The Democratic Congressional Campaign Committee (DCCC) has reserved more than $18 million in fall television time, an initial foray into the media market that shines a light on where the fight for control of the House of Representatives will likely be focused.
Several of the key battlegrounds are in states and districts where President TrumpDonald TrumpBaldwin calls Trump criticism following 'Rust' shooting 'surreal' Haley hits the stump in South Carolina Mary Trump files to dismiss Trump's lawsuit over NYT tax story MORE and former Vice President Joe BidenJoe BidenManchin to vote to nix Biden's vaccine mandate for larger businesses Congress averts shutdown after vaccine mandate fight Senate cuts deal to clear government funding bill MORE are most likely to center their own paid media blitzes. Many of the same areas also have competitive Senate contests, a reflection that the epicenters of American politics are converging on a few key regions.
The DCCC has purchased $1.8 million in airtime in the Phoenix market, where Reps. Tom O'Halleran (D) and Dave Schweikert (R) both face competitive reelection battles. Arizona has emerged as a key pickup opportunity for Senate Democrats challenging Sen. Martha McSallyMartha Elizabeth McSallyBusiness groups, sensing victory, keep up pressure over tax hikes Kelly raises million in third quarter Ruben Gallego is left's favorite to take on Sinema MORE (R), and signs increasingly point to a competitive race in the state between Biden and Trump. The president won Arizona in 2016, but Biden has led every public poll there since December.
The committee is blocking off $2.3 million in three Iowa markets — Des Moines, Cedar Rapids and Davenport — where the parties will contest seats held by Reps. Abby FinkenauerAbby Lea FinkenauerIowa Democrat drops bid to challenge Grassley after death of nephew Democrat Mike Franken launches challenge to Grassley in Iowa Trump says Grassley has his 'complete and total endorsement' MORE (D), Cindy AxneCindy AxneOn The Money — Congress races to keep the lights on House Democrats call on leaders to pass supply chain legislation Top House Democratic group launches six-figure ad campaign to sell infrastructure package MORE (D) and Steve KingSteven (Steve) Arnold KingWar of words escalates in House House votes to censure Gosar and boot him from committees Pelosi on Gosar punishment: 'It's an emergency' MORE (R), as well as an open seat being vacated by Rep. David Loebsack (D). The two parties are also fighting over a Senate seat held by Sen. Joni ErnstJoni Kay ErnstBiden picks former Senate candidate Theresa Greenfield to Iowa's USDA post Biden has just 33 percent approval rating in Iowa poll Overnight Defense & National Security — A new plan to treat Marines 'like human beings' MORE (R).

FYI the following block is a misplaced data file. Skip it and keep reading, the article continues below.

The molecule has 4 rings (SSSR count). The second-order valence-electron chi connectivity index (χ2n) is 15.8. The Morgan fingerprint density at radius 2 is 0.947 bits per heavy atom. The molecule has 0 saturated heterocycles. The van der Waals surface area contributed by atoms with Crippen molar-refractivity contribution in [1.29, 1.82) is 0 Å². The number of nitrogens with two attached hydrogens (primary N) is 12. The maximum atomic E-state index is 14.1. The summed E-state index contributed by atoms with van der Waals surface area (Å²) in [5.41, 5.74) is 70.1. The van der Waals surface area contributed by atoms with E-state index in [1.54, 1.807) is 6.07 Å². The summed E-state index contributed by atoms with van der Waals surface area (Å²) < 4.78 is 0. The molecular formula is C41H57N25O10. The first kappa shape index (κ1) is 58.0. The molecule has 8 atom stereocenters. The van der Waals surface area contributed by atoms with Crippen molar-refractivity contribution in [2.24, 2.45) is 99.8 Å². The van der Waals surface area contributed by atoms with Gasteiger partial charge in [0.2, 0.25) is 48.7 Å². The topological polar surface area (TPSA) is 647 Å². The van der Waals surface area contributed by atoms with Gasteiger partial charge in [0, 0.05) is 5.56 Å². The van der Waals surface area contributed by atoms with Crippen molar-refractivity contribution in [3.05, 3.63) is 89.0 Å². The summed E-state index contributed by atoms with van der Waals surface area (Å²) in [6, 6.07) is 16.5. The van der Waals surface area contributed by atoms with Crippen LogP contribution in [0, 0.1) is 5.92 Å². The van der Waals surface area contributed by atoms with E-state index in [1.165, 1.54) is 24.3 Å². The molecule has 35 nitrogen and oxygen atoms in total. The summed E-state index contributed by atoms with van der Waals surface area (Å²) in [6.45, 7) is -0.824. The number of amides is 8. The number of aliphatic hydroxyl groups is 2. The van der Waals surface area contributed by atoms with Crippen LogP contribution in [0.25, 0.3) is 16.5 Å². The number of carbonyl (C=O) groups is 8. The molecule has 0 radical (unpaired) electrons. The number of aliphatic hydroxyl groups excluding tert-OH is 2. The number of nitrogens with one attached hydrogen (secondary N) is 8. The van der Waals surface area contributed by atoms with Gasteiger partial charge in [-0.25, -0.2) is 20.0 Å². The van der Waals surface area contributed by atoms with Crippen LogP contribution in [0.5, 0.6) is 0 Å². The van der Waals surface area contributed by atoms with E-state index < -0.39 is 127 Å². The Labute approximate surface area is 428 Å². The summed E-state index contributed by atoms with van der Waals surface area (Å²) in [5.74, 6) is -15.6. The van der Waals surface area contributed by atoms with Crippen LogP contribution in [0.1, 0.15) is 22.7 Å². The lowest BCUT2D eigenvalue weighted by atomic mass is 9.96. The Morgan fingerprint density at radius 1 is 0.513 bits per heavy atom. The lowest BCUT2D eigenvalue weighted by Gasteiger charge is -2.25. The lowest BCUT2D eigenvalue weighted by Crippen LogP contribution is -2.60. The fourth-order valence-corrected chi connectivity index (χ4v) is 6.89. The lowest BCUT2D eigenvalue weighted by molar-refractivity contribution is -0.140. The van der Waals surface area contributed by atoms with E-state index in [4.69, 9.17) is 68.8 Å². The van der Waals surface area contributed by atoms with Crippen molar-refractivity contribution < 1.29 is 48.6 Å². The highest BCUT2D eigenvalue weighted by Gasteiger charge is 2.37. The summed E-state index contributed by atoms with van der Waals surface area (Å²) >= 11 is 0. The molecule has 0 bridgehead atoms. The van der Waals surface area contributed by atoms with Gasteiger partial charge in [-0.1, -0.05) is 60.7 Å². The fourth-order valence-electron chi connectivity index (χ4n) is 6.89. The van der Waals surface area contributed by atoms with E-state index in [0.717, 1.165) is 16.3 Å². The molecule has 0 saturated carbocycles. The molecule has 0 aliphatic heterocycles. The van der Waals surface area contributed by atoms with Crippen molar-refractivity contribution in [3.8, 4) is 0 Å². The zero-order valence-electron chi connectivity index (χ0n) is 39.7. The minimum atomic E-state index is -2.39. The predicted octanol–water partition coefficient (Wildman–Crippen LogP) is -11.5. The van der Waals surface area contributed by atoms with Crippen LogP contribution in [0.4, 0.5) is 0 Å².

Democrats have reserved $1.4 million in three Maine media markets to protect Rep. Jared Golden, the only Democrat who split his votes on the two impeachment charges against Trump. Golden became the first member of Congress to win election because of a ranked-choice voting system when he beat then-Rep. Bruce PoliquinBruce Lee PoliquinMaine Republican announces bid to return to Congress Trump battle with Fox News revived by Arizona projection Rep. Jared Golden wins reelection in Maine MORE (R) in 2018. Trump won his district, and its lone electoral vote, in 2016.